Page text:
2015-12-11 16:45:47.690 spid143 Initializing Microsoft Distributed Transaction Coordinator (MS DTC) resource manager [c0c941a4-6638-4dbc-a779-fb41c04a00c6] for server instance SQL03. This is an informational message only. No user action is required.
If we failover the availability group to Server B and issue the same query above on Server A, we will see that the Resource manager has been un-registered:
If we now look for the Resource Manager on the new primary replica (Server B) we can see that the resource manager has now been registered for the pubs database (database id 10 in this case). Also notice that it’s the same Resource Manager ID as in Server A.
Ok so we have everything set up, let’s initiate a distributed transaction. For the first example I’ll use TSQL BEGIN DISTRIBUTED TRANSACTION which means I’ll need to create a linked server with Server C.
Here are the distributed transaction statistics before the transaction started.
Statistics after the transaction. Here we can see the successful increment in the Committed column.
In the next example I’ll create a distributed transaction from inside a simple application (thanks to our escalations team for creating this app!). This application simply issues a TSQL query to both the pubs database and the Northwind database from the same transaction, however the query to the pubs database Is done through the availability group listener. The application will issue a wait before the transaction completes. This way we can test the effect of a failover.
Here are the stats before the query:
After initiating the failover from Server A to Server B we can see in the SQL Error logs that the Resource Manager has been unregistered from Server A and Registered on Server B.
Server A Error Log Entry:
2015-12-13 17:32:19.710 spid149 AlwaysOn: The local replica of availability group ‘pubs_dtc’ is preparing to transition to the resolving role in response to a request from the Windows Server Failover Clustering (WSFC) cluster. This is an informational message only. No user action is required.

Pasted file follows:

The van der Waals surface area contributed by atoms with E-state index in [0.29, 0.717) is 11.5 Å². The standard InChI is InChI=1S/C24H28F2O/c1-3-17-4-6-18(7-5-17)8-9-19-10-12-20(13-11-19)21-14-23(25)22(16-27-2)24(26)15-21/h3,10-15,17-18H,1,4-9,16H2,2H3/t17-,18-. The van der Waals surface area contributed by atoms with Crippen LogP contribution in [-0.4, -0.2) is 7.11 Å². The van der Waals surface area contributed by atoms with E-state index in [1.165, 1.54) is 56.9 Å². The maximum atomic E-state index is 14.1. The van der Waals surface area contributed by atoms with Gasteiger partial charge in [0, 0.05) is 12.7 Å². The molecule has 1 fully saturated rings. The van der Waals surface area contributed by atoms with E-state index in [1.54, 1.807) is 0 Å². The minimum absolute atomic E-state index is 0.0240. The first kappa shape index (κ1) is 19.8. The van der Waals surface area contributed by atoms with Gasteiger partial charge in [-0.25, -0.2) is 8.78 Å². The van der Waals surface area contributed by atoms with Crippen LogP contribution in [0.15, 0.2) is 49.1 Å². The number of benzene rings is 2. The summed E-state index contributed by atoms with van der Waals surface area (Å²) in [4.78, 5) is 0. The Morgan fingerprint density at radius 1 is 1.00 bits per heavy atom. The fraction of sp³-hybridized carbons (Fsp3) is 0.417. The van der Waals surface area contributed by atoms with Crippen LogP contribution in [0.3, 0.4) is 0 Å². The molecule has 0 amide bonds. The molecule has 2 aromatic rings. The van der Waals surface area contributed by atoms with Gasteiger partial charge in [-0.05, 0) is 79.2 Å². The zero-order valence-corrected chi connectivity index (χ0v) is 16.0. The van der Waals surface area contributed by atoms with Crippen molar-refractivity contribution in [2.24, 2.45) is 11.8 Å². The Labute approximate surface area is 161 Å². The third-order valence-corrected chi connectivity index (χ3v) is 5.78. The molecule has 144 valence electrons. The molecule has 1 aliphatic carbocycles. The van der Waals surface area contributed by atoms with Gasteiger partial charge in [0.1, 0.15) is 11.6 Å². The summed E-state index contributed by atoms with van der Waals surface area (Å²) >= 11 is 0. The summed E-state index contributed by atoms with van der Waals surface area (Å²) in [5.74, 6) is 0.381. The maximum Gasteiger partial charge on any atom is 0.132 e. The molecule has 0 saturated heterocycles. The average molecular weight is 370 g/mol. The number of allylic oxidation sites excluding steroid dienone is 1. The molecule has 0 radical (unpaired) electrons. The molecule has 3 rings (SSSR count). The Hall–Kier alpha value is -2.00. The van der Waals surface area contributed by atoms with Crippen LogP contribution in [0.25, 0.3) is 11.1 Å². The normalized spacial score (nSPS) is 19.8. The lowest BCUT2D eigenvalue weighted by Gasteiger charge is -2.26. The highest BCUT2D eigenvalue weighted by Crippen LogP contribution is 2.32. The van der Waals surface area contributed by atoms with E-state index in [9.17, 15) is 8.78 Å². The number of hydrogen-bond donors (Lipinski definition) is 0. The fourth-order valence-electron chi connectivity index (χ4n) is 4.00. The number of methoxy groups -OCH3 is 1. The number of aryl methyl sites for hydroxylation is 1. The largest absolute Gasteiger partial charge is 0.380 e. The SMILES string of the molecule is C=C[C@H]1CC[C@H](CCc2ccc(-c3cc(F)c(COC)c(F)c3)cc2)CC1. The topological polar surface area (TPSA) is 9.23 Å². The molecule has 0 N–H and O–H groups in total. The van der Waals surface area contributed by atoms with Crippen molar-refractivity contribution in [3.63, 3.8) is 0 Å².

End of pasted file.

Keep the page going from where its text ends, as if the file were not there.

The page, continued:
2015-12-13 17:32:19.730 spid35s Nonqualified transactions are being rolled back in database pubs for an AlwaysOn Availability Groups state change. Estimated rollback completion: 100%. This is an informational message only. No user action is required.
2015-12-13 17:32:19.740 spid35s Microsoft Distributed Transaction Coordinator (MS DTC) resource manager [pubs] has been released. This is an informational message only. No user action is required.
Server B Error Log Entry:
2015-12-13 17:32:19.570 spid63 The state of the local availability replica in availability group ‘pubs_dtc’ has changed from ‘SECONDARY_NORMAL’ to ‘RESOLVING_PENDING_FAILOVER’. The state changed because of a user initiated failover. For more information, see the SQL Server error log, Windows Server Failover Clustering (WSFC) management console, or WSFC log.
2015-12-13 17:32:30.270 spid39s Initializing Microsoft Distributed Transaction Coordinator (MS DTC) resource manager [526fff00-659f-44d6-998d-773313ea5a4c] for database ‘pubs’. This is an informational message only. No user action is required.
2015-12-13 17:32:30.280 spid39s Attempting to recover in-doubt distributed transactions involving Microsoft Distributed Transaction Coordinator (MS DTC). This is an informational message only. No user action is required.
2015-12-13 17:32:30.280 spid39s 1 transactions rolled back in database ‘pubs’ (10:0). This is an informational message only. No user action is required.
Server C Transaction Log Entry:
There was no entry in the error log for Server C. However, we can see in the transaction log that the DTC transaction was aborted:
Statistics after the transaction. Here we can see the Aborted value has increased by 1:
Cross Database Transactions Support for Database Mirroring or Availability Groups – https://msdn.microsoft.com/en-us/library/ms366279.aspx
Distributed Transactions Overview – https://msdn.microsoft.com/en-us/library/ms681205%28v=vs.85%29.aspx
Resource Managers Role in Transactions – Resource Manager’s Role in Transactions – https://msdn.microsoft.com/en-us/library/ms687072(v=vs.85).aspx